In my early days as an entrepreneur the upward trend of shared recreational spaces was just taking hold. In my world, at a company founded prior to SailPoint, it started with a pool table. I saw that seemingly common object bring together employees and create some really fond memories on our overall business journey. Many companies, including SailPoint, now have ping pong, foosball, cornhole, etc., all with the goal of bringing employees together. So, what do you do when that is no longer possible? The remote working world is nothing new, but the way it has shifted in 2020 into a sweeping reality has simply changed how we see it and how it impacts our relationships at work.
Here are a few ways that you can empower your employees to stay connected, no matter where in the world they may physically be.
Business leaders should be the champions of culture, even from afar, when they simply choose to show up. Not only are you maintaining transparency, but for many people, seeing your leadership boosts morale. While perhaps it isn’t reasonable to show up to every team’s virtual coffee-chat, it is likely that you have an extra slot or two in your calendar to dedicate to being on-the-ground. For me, that has taken the shape of joining our virtual parties on the patio and doing ‘A View From Mark’ where I invite other company leaders to discuss various topics over video, to name just a couple of examples.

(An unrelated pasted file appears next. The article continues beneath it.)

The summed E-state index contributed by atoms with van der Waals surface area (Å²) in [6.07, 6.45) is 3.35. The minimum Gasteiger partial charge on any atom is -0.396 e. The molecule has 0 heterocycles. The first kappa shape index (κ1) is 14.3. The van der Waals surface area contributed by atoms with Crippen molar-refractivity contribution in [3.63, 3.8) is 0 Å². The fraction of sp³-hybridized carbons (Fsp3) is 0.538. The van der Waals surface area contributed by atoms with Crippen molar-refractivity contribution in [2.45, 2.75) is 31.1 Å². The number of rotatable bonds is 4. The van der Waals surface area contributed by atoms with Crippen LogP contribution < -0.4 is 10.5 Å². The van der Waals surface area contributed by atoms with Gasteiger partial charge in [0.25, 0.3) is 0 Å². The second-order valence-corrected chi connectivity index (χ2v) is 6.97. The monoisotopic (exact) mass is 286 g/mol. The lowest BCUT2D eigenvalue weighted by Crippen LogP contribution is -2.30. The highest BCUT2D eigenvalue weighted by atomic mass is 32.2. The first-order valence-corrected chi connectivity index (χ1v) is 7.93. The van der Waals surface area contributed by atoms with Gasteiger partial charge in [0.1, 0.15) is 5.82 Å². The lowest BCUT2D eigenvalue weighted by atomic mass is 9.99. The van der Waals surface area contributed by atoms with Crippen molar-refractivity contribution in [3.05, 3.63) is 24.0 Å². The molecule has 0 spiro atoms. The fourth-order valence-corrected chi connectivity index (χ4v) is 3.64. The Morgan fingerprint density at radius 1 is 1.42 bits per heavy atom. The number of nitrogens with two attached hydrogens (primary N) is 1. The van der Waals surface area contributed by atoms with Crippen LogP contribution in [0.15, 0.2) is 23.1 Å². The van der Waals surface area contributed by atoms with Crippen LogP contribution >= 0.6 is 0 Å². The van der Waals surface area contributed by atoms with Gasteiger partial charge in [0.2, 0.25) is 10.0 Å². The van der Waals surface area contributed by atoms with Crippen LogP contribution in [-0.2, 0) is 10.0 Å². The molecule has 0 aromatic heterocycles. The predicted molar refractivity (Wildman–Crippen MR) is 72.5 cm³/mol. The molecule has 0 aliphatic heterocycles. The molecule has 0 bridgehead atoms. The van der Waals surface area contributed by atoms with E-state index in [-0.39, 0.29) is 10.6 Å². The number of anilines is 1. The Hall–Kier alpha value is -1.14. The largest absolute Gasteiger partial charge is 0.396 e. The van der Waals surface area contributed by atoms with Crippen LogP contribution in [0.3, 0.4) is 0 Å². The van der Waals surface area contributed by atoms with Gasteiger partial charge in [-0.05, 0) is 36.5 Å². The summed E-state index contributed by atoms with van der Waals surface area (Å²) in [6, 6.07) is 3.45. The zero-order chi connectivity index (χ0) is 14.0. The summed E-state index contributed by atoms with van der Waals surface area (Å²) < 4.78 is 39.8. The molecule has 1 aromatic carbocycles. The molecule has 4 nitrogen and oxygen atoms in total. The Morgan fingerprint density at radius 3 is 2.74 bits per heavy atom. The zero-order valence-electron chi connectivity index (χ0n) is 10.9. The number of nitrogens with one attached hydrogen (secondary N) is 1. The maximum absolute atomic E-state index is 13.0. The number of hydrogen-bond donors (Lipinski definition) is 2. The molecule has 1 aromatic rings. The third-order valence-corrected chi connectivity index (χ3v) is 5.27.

Take Your Normal Activities Virtual
That Party on the Patio I mentioned above – it’s a quarterly thing we do at our company to give folks a chance to socialize, blow off a little steam and catch our collective breaths. We also have regular ‘lunch and learns’ where employees share various skills and hidden talents with fellow crew members over – you guessed it – lunch. These ‘lunch and learns’ often include a tie back to various philanthropic associations that we support at SailPoint. All of these we’ve transitioned to virtual events, not missing a single beat since shifting entirely to a virtual workforce a few months back.
It is vital to keep those things alive, whatever flavor they may be in your business. They were a part of your culture before, and they should remain so where possible. That said, you don’t have to try force fit everything into a virtual format. A good example of that is our annual support of a Habit for Humanity house build-out, something we support almost every year. Unfortunately, there’s no real virtual replacement for that. Some things we can’t save for later!
Tap the Brakes
I’m going to slightly redirect what I just told you. In this world where everyone is suddenly commuting from Zoom call to Zoom call, slow down a little when it comes to programming remote activities and meetings. Be thoughtful about the time you’re asking of your employees and the expectations you are setting. Most importantly, treat your employees like adults and allow them to manage their calendars without the added pressure and expectation that they must show up to another virtual happy hour. Forced interaction does not a culture make. More often than not, your people will want to join those virtual happy hours and social events, but let it be their decision to join, not yours.
So, as you set out to keep your employees engaged, do so mindfully and with the foundations of your culture driving the purpose of each activity.